Again the time I measure is much greater than the time the kernel event report, even though i use clFinish both before and after kernel and timing. Additionally the launchtime is not 4.74ms as opposed to nvidias 0.29ms

This problem is not exactly what I see in my actual code, but likely other issues confuses the issue. This is however publicly available code which shows opencl timing being odd in general and launchtime being very odd for amd.

One additional thing i noted is that if I change the buffer declerations I can make the problem when worse.

Currently the buffers are declared as

ComputeBuffer<double>(context, ComputeMemoryFlags.ReadOnly | ComputeMemoryFlags.CopyHostPointer, arrA);

If I change that to

ComputeBuffer<double> a = new ComputeBuffer<double>(context, ComputeMemoryFlags.ReadOnly, count);

The timing for nvidia is


0,018016 0,365472 32,480352 32,86384

and for amd


0,011928 19,886672 25,796296 45,694896

Now the time I measure is actually identical to the time the kernel event reports, but the launch time and running time is much greater.

I am really confused by this, so I home someone can at least confirm that it is not some issue on my system and additionally it would be nice to understand why this happens.

Thanks in advance for any help I can get 🙂


Hi Thomas,

Long Kernel launch times have been a common concern for both AMD and NVIDIA. You could check kernelLaunch sample present in APP SDK, and compare launch times of AMD & NVIDIA cards. Also can you please let us know, that you see this difference in launch times, with just one card attached at a time, so we can know whether it is multi-vendor setup issue.

Also as stated earlier, cl_event counters may be not be trustworthy and also measuring launch time for a single command may take more time than usual, as commands are generally dispatched in batches. Can you run the EnqueueNDRAngeKernel function in a loop and then check the timings?

EDIT: On my machine with HF 5770 + Catalyst 13.1, Win7 64 bit , kernel Launch gives values around 47us. When the kernel batch size is increased, this value is as low as 6us.

Message was edited by: Himanshu Gautam


Try clFlush() API after execute. I hope the cloo wrapper's execute API does this.

I have seen differences in timing if clFlush() is not used in Amd Platform.

Also, Buffer flags can affect performances wildly. Table 4.2 of APP programming guide specifies how AMD's runtime interprets the flag...And, the section on performance-of-memory-objects details on how RT actually transfers data.


Thanks for the hints.

Flushing did not change anything. The timing remains the same. As I described previously, I have tried different buffer flags, but it seems the current ones are actually the fastest, since the problem only worsens when I try different (valid) types.

I was originally asked for a zip to reproduce the problem, and eventually I uploaded the modified cloo demo project which does that, but I assume no one have yet had the time to try and run it? I have tried just about everything here now and it would be really interesting to learn if others experience the same behaviour with the same code.


Hi Thomas,

I will try your code soon.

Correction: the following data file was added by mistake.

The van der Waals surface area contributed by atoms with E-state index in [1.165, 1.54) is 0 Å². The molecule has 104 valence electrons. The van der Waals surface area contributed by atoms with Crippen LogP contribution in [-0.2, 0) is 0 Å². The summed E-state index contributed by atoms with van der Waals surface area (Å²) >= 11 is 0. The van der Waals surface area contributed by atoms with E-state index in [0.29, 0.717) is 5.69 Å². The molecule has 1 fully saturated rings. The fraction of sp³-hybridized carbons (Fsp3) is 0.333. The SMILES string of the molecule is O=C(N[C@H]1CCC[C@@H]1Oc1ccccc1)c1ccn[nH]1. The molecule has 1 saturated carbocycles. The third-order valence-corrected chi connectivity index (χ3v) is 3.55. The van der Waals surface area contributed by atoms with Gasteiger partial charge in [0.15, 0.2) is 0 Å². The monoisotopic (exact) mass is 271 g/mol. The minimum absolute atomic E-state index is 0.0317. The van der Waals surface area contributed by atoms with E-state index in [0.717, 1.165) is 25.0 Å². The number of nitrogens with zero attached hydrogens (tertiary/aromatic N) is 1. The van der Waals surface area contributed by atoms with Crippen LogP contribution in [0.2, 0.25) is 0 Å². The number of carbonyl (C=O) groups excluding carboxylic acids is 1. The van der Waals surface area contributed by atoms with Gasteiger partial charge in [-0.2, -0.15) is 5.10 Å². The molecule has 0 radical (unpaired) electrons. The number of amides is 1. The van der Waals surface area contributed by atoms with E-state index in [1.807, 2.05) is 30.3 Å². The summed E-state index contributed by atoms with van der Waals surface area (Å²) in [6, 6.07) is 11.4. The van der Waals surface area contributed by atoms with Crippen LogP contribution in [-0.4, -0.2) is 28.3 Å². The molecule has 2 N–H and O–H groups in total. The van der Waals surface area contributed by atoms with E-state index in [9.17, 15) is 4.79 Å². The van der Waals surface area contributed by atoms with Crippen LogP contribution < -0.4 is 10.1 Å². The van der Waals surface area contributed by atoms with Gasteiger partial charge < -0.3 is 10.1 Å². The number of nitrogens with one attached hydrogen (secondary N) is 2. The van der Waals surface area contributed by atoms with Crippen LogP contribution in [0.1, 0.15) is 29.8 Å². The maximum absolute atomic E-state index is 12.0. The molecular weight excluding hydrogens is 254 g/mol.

But can you share your results of the kernelLaunch sample? Please try both AMD and NV cards, making them primary (one after the other).

Kernel launch has been slow but not as slow as 4ms. I will update you once i am able to run your code.



I ran the modified cloo zip file and do find the setup time to be quite huge. But here are few possible reasons for it:

1. The kernel is run just once. GPU warm-up takes some time. The first kernel execution is also much slower than average kernel execution time. you must run the kernel several times to measure kernel launch time. Check KernelLaunch Sample for that.

2. As we are not sure, what operation is happening exactly at what time, some of the buffer transfers to GPU via PCIe may also be causing increase in launch time.

3. Cloo might have some overhead of its own.

PFA a simple OpenCL code, to get the timing information of kernel execution. This gives launch time of 80 micro seconds for the same data size as yours (10000000 uints).

1. The kernel is run just once. GPU warm-up takes some time. The first kernel execution is also much slower than average kernel execution time. you must run the kernel several times to measure kernel launch time. Check KernelLaunch Sample for that.

Thanks for your reply. You have a point about the kernel needing to warm up, and that could be an issue in the cloo example. It was just that the nvidia card had a much different behavior.

You are, however, perfectly right in kernel warm up being the issue in my actual program. I did not realize that because I actually call the kernel many many times, and it was always running slower if the cpu had also been working, so I concluded that this was not the issue... but it turns out it is (or so it seems now).

My test was looping over

cpu calculate problem

GPU calculate same problem

compare results


When I removed the cpu calculation, gpu ran fast. With cpu, gpu ran slow. But only for my amd card.

By accident I now discovered that if I replaced "cpu calculate problem" with "Thread.Sleep(1100)", then the issue was exactly the same, but if I slept less than 1000ms, then the GPU was fast again.

So in conclusion... if the kernel is run again more than 1s after last run, it will start cold. That I did not know, and I have not seen it mentioned anywhere. I will close my current question and create a new one about this issue.

Thanks for all the response I have received from especially you here 🙂


Thomas: "By accident I now discovered that if I replaced "cpu calculate problem" with "Thread.Sleep(1100)", then the issue was exactly the same, but if I slept less than 1000ms, then the GPU was fast again"

Hmmm. That's interesting and quite possibly true. Thanks for your support. I look forward to the new questions you plan to post

EDIT: It will help me and also others if you mark the reply you find answering you issue as "correct Answer"  or "Helpful Answer".

Message was edited by: Himanshu Gautam